“Could it be that we suppress awareness of problems – however ominous – because we have lost all conviction that we can do anything about them? Effective leaders heighten both motivation and confidence, but when these qualities have been gravely diminished, leaders have a hard time leading.
“Suppose that fragmentation and divisiveness have proceeded so far in American life that we can no longer lend ourselves to any worthy common purpose. Suppose that our shared values have disintegrated to the point that we believe in nothing strongly enough to work for it as a group. Shared values are the bedrock on which leaders build the edifice of group achievement. No examination of leadership would be complete without attention to the decay and possible regeneration of the value framework.”
From Leadership, James MacGregor Burns, 1978
“In the final quarter of our century (the) life-and-death engagement with leadership has given way to the cult of personality, to a “gee whiz” approach to celebrities. We peer into the private lives of leaders, as though their sleeping habits, eating preferences, sexual practices, dogs, and hobbies carry messages of profound significance. Entire magazines are devoted to trivia about “people” and serious newspapers start off their news stories with a personality anecdote or slant before coming to the essence of the matter. Huge throngs parade in Red Square and in the T’ien An Men Square with giant portraits of men who are not giants. The personality cult – a cult of devils as well as heroes – thrives in both East and West
“The crisis of leadership today is the mediocrity or irresponsibility of so many of the men and women in power, but leadership rarely rises to the full need for it. The fundamental crisis underlying mediocrity is intellectual. If we know too much about our leaders, we know far to little about leadership. We fail to grasp the essence of leadership that is relevant to the modern age and hence we cannot agree on the standards by which to measure, recruit or reject it. Is leadership simply innovation – cultural or political? Is it essentially inspiration? Mobilization of followers? Goal setting? Goal fulfillment? Is a leader a definer of values? Satisfier of needs? If leaders require followers, who leads whom from where to where? How do leaders lead followers without being wholly led by followers? Leadership if one of the most observed and least understood phenomena on earth.”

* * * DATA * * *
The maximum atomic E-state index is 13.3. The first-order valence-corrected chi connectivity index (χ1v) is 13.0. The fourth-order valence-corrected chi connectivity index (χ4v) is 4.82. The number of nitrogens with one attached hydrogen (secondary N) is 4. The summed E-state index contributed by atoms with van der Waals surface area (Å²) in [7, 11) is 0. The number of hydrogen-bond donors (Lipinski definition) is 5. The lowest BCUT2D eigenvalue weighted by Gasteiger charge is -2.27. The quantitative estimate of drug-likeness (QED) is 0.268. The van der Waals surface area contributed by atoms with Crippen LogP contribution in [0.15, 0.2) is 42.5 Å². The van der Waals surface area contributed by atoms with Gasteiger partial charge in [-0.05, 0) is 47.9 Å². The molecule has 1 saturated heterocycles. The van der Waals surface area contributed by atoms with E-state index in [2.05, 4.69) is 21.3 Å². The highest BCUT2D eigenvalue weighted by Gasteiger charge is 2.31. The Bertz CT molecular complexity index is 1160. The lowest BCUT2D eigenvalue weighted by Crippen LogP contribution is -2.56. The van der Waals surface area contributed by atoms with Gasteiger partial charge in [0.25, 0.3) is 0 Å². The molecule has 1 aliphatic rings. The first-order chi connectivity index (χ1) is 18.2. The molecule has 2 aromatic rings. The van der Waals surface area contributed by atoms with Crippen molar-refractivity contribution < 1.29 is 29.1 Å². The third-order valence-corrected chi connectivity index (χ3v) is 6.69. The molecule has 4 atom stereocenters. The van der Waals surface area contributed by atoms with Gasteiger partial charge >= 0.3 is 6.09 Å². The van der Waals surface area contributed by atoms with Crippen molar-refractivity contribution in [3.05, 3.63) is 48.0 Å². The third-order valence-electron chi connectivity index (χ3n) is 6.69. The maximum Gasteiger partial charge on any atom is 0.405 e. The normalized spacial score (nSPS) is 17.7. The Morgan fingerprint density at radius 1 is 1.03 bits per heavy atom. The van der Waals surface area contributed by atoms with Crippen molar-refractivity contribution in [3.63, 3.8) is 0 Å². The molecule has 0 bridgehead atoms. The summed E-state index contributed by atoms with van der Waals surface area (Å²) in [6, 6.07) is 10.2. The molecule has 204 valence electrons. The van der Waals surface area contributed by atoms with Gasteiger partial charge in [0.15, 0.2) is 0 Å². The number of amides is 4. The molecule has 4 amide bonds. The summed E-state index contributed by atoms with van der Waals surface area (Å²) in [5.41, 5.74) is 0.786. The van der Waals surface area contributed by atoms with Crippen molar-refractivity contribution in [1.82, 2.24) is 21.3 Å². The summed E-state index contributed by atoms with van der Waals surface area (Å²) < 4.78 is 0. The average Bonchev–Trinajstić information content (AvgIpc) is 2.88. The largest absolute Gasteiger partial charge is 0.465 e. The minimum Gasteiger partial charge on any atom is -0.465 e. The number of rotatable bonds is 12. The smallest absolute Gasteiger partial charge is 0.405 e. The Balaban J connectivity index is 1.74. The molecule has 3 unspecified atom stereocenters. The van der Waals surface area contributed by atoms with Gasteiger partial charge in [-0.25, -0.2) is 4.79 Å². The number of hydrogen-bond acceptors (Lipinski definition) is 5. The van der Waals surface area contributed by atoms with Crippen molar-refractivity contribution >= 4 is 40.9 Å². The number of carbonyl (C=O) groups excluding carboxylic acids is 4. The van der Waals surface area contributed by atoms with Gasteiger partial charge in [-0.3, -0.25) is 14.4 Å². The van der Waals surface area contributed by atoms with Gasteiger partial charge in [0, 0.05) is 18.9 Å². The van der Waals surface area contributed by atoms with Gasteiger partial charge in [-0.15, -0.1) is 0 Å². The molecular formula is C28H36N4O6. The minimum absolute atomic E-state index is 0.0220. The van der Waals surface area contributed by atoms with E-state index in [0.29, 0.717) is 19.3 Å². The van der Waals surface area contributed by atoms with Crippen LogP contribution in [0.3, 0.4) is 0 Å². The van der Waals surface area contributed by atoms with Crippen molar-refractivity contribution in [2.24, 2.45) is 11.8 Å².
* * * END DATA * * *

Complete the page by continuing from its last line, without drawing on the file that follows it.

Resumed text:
American democracy has inspired many to ponder the particular requirements of leadership in a free society. An important insight from this line of inquiry is that leadership emerges from many places in a democracy. I’ll allow Thomas Cronin to have the last word on this important topic.
From Leadership and Democracy, Thomas E. Cronin, published in Liberal Education, 1987.
“The most lasting and pervasive leadership of all is often intangible and non-constitutional. It is leadership fostered or embodied in social, political, or artistic movements; in books, in documents, in speeches, and the memory of great lives greatly lived. Intellectual leadership at its best is provided by those – often not in high political or corporate offices – who can clarify values and the implications of such values for policy. We have long ago, with Thomas Jefferson’s assist, repudiated the tired idea that “leaders are born and not made.” Today we realize that leadership is forged out of competition and challenge of competence.”